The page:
The OACIQ Certification Department manages licence holder’s files. This Department issues, revokes, suspends a licence and lifts a licence suspension as well as updating brokers’ information.
Do you want to learn more about the whole process of certification of real estate and mortgage brokers? Check out this section and get the information you are looking for?
The OACIQ would like to inform candidates interested in taking one of the new examinations of the procedure to follow to do so.
Issuance of a real estate or mortgage agency licence, Issuance of a real estate or mortgage broker licence and other forms
Brossard, May 9, 2003 – The Association des courtiers et agents immobiliers du Québec (ACAIQ) has awarded the first Québec Real Estate Brokerage Award to Mr. Paul E. Myre, chartered real estate agent. The award ceremony was held on April 29, 2003 in Laval as part of the Association’s convention.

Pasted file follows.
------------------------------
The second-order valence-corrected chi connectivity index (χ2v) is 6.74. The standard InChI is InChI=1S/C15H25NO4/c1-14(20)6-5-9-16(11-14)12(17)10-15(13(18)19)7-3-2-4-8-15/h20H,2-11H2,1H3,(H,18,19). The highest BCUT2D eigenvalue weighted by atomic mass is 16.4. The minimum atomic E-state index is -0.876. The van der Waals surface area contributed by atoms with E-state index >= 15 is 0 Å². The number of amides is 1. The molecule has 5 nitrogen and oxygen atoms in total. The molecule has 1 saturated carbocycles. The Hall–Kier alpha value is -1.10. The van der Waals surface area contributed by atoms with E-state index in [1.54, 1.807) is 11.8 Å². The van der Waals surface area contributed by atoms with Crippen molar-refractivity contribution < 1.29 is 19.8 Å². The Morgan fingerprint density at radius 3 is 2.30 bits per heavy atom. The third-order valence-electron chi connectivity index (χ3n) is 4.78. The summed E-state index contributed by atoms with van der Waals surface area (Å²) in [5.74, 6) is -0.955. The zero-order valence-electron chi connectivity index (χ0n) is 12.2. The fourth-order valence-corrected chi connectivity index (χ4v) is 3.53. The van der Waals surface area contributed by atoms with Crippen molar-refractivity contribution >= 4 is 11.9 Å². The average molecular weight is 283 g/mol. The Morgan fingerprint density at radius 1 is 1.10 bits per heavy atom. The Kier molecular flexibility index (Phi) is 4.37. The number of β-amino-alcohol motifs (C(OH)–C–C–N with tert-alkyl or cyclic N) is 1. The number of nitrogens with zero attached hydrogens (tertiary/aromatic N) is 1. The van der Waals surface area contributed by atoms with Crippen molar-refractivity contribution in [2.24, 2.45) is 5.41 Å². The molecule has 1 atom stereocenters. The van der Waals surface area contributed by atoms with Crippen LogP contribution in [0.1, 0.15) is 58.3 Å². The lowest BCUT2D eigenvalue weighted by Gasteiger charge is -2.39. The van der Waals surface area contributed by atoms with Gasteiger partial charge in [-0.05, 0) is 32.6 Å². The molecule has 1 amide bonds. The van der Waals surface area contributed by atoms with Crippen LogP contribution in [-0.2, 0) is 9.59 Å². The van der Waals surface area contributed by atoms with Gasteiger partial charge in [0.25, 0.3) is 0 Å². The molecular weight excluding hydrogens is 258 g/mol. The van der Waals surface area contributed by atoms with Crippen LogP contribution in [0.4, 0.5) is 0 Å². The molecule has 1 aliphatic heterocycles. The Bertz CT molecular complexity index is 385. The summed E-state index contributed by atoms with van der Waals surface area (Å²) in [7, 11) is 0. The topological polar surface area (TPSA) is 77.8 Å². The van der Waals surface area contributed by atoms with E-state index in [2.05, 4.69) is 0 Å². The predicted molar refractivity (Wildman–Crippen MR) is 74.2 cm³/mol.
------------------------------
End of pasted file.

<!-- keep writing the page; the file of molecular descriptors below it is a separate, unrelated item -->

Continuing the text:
The ACAIQ created the Québec Real Estate Brokerage Award in order to recognize a real estate agent who contributed in multiple ways to raising and modernizing the standards of practice of the profession. Nominees are evaluated based on four main criteria, i.e. commitment, behaviour, skill and influence. The Québec Real Estate Brokerage Award consists in a bronze medal and a pin symbolizing an immovable under the sign of elevation, cooperation and success.
Recognized for his involvement in the business community in Montréal, Laval and the Laurentians, Paul E. Myre heads the firm Myre Pageau & Associés of Blainville, specializing in industrial and commercial real estate development and investment. Formerly a manager at Bell Canada, he left the company in the mid-70’s to go into real estate.